ATKYNS, Sir Robert (1647-1711). The Ancient and Present State of Glostershire. London: W. Bowyer for Robert Gosling at the Mitre, near the Inner-Temple Gate, in Fleetstreet, 1712.
Folio (15 6/8 x 10 2/8 inches). Engraved portrait of Atkyns by M. vander Gucht, a double-page engraved map of Gloucestershire, 64 double-page views by Johannes Kip, 8 plates of coats-of-arms (a bit browned). 19th-century pigskin, gilt, with the supra libros of the Barons Sherborne on the front cover, all edges gilt.
Provenance: With the bookplate of the Sherborne house library on the front paste-down; their sale Christie's New York, 19 July 1972, lot 11; from the library of Hugh Fattorini, his sale Sotheby's 30th April, 2015, lot 97
First edition, and a handsome copy. "Overshadowed by his father, who as chief baron of the exchequer was speaker of the House of Lords between 1689 and 1693, and with whom he had political disagreements, Atkyns refused to take the oath of allegiance to William III and chose to retire to Pinbury Park, where he had the opportunity to explore his topographical interests. The first of the three major Gloucestershire antiquaries—the other two being Ralph Bigland (1712–1784) and Samuel Rudder (1726–1801)—Atkyns collected material for parish histories, incorporating manuscripts on church history passed to him by Richard Parsons (1643–1711), chancellor of Gloucester diocese between 1677 and 1711. He compiled comprehensive manorial descents and attempted to record the population of each parish, based on the numbers of houses therein and the yearly birth and burial numbers. The resulting first folio county history of Gloucestershire, his Ancient and Present State of Glostershire (1712), which eulogizes the Stuarts, is especially valuable for its series of sixty-four engravings by Johannes Kip, illustrating the county seats and manor houses in the first decade of the eighteenth century, and preserving a record of features now altered or entirely lost" (Robert J. Haines for DNB).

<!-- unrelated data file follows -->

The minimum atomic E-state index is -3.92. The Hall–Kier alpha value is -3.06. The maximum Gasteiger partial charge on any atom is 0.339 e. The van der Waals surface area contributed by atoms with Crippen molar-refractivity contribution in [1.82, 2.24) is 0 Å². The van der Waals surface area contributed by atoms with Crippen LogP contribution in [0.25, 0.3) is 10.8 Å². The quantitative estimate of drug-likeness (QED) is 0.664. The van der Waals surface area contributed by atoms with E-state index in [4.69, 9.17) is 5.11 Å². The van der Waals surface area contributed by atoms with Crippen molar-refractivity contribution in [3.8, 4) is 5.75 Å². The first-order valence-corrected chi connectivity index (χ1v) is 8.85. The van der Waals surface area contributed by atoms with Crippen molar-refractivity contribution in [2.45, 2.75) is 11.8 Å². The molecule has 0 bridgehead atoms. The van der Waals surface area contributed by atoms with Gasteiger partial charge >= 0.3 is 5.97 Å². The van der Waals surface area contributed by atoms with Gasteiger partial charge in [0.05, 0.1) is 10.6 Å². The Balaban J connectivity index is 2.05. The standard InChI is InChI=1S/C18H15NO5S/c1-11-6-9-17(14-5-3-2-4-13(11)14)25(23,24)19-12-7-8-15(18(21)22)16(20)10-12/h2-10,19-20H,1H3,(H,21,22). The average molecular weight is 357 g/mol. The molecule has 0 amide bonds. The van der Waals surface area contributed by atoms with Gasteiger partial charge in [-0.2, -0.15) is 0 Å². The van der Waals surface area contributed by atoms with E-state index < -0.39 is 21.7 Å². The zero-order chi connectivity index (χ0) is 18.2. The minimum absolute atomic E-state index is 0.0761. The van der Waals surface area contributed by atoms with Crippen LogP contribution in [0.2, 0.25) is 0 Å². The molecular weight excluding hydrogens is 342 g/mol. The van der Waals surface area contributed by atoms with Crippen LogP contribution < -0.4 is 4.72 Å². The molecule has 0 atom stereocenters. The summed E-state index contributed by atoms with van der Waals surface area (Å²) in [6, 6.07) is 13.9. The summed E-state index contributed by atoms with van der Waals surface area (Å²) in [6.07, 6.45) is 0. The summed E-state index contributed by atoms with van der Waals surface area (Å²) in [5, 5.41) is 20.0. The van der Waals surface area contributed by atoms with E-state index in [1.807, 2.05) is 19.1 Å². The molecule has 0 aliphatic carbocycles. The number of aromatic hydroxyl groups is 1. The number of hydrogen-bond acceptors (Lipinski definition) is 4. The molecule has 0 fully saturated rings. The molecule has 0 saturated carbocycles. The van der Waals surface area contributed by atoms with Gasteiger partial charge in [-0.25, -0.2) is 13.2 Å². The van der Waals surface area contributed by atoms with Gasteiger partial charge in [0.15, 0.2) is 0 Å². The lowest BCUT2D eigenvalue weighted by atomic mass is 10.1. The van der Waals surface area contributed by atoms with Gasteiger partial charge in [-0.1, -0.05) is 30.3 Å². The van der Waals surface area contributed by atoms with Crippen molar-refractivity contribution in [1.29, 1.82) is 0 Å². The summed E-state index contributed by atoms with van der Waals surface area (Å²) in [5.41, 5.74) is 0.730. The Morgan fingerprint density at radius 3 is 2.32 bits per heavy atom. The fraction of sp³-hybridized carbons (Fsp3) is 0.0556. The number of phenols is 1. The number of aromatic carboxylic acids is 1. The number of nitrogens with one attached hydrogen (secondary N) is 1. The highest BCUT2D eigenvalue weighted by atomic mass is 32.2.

The artist of the spectacular plates that fill the book was the Dutch born John Kip. The majority of Kip's work "consists of topography, which has been called ‘the most dynamic area of publishing … in the first quarter of the century’ (Clayton, The English Print, 75). It was possibly for William's court that he began to develop and produce the bird's-eye prospect views of country houses on which his reputation rests. The first view was of the Chelsea Hospital—in which William had quickly taken a personal interest on becoming king—which Kip drew and engraved in 1690. About 1698 he began producing drawings and plates for his best-known work, Britannia illustrata, or, Views of several of the queen's palaces, as also of the principal seats of the nobility and gentry of Great Britain, a collection of high-quality engraved bird's-eye prospects sold on single sheets from about 1700 and issued together in 1707. For the first volume of this work, which achieved ‘immediate success’ (Harris, 140), Kip engraved the views drawn by Leonard Knyff, but for the second volume he drew and engraved the views himself. He probably sold out his interests in the work before or shortly after its publication, and it was expanded by booksellers with contributions from other artists from 1709. Kip also drew and engraved the sixty-five plates for Robert Atkyn's The Ancient and Present State of Gloucestershire (1712) and engraved Thomas Bladeslade's drawings for John Harris's The History of Kent (1719).
During his career in Britain Kip produced engraved portraits, frontispieces, and architectural miscellany, and for an unknown period lived in and sold prints from his house on St John's Street, Westminster. His contemporary reputation as a fashionable engraver probably peaked in 1708 with the appearance of Britannia illustrata, but he found himself superseded by the engraver Henry Hulsburgh, who introduced a more up-to-date architectural survey into the expanded work of 1715. Kip retained a persuasive reputation as a draughtsman and engraver. He published a 12-sheet view of St James's Park from Buckingham House in 1710, and was chosen by Godfrey Kneller to survey his new house about 1715" (Nicholas Grindle).
From the distinguished library at Sherborne house in Gloucestershire, rebuilt by Lewis William Wyatt between 1829–1834, for John Dutton, 2nd baron Sherborne (1779-1862). Upcott I, p.246.